I leave you with the words of renowned scientist James Lovelock:

I have had to become a radical scientist also because the scientific community is reluctant to accept new theories as fact, and rightly so. It was nearly 150 years before the notion tha theat is a measurue of the speed of molecules became a fact of science, and 40 years before plate tectonics was accepted by the scientific community. Now perhaps you see why I work at home supporting myself and my family by whatever means come to hand. It is no penance, rather a delightful way of life that painters and novelists have always known about. Fellow scientists join me, you have nothing to lose but your grants.

(Lovelock, The Ages of Gaia, 1990)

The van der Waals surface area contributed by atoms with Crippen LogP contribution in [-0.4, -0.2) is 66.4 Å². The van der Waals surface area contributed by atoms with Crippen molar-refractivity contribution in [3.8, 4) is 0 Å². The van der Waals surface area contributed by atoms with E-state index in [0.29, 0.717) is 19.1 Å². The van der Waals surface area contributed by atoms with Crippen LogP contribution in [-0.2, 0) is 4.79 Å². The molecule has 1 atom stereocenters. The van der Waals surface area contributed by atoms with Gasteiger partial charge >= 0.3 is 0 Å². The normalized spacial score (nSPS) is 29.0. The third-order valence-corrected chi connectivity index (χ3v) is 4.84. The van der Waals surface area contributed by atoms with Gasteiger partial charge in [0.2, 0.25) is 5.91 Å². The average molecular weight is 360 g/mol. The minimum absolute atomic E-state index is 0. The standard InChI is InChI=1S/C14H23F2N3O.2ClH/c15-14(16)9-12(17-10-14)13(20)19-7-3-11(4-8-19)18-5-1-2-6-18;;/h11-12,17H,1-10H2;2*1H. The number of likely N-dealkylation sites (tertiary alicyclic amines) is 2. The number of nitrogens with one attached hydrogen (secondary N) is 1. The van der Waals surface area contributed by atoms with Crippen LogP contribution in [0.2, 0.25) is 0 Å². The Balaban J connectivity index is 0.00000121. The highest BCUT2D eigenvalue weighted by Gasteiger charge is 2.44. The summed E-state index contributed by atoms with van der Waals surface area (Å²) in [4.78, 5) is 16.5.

I-quit
(Feel free to share this graphic around.)

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One Response to Hi there. I’m Brendan Myers. And I quit.

  1. cb says:

    Congrats Brendan,

    The same can be said of other non-academic fields. Jobs that were never suppose to be offshored in the new economy, whatever they meant by that, have been, so the lie is exposed for any that want to see. Many do not care to know or see. Welcome to the economy that the US has been working toward since January 20, 1981.

    I mistakenly thought it would work, back in the day, but having lived it for a significant portion of my life, I am willing to be honest and admit that those economic policies, the voodoo economics of trickledown hae utterly failed. Only the insane and self serving ignore the facts and push on otherwise.